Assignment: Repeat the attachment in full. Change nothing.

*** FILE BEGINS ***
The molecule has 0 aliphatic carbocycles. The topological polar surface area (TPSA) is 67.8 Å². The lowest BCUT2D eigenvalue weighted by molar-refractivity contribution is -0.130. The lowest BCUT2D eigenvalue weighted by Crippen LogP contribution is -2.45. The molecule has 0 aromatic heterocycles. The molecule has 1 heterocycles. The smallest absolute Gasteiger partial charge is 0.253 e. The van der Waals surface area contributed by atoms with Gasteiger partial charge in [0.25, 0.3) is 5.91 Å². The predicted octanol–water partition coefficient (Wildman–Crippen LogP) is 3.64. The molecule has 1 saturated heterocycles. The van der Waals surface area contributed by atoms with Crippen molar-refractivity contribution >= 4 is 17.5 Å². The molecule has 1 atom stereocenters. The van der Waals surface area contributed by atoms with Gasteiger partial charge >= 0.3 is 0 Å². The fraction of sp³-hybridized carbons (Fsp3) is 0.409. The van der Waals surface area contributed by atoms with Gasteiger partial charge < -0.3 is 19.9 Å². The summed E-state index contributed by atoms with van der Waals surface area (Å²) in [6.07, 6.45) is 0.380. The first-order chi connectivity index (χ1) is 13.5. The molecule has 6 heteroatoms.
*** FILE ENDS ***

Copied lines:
The molecule has 0 aliphatic carbocycles. The topological polar surface area (TPSA) is 67.8 Å². The lowest BCUT2D eigenvalue weighted by molar-refractivity contribution is -0.130. The lowest BCUT2D eigenvalue weighted by Crippen LogP contribution is -2.45. The molecule has 0 aromatic heterocycles. The molecule has 1 heterocycles. The smallest absolute Gasteiger partial charge is 0.253 e. The van der Waals surface area contributed by atoms with Gasteiger partial charge in [0.25, 0.3) is 5.91 Å². The predicted octanol–water partition coefficient (Wildman–Crippen LogP) is 3.64. The molecule has 1 saturated heterocycles. The van der Waals surface area contributed by atoms with Crippen molar-refractivity contribution >= 4 is 17.5 Å². The molecule has 1 atom stereocenters. The van der Waals surface area contributed by atoms with Gasteiger partial charge >= 0.3 is 0 Å². The fraction of sp³-hybridized carbons (Fsp3) is 0.409. The van der Waals surface area contributed by atoms with Gasteiger partial charge < -0.3 is 19.9 Å². The summed E-state index contributed by atoms with van der Waals surface area (Å²) in [6.07, 6.45) is 0.380. The first-order chi connectivity index (χ1) is 13.5. The molecule has 6 heteroatoms.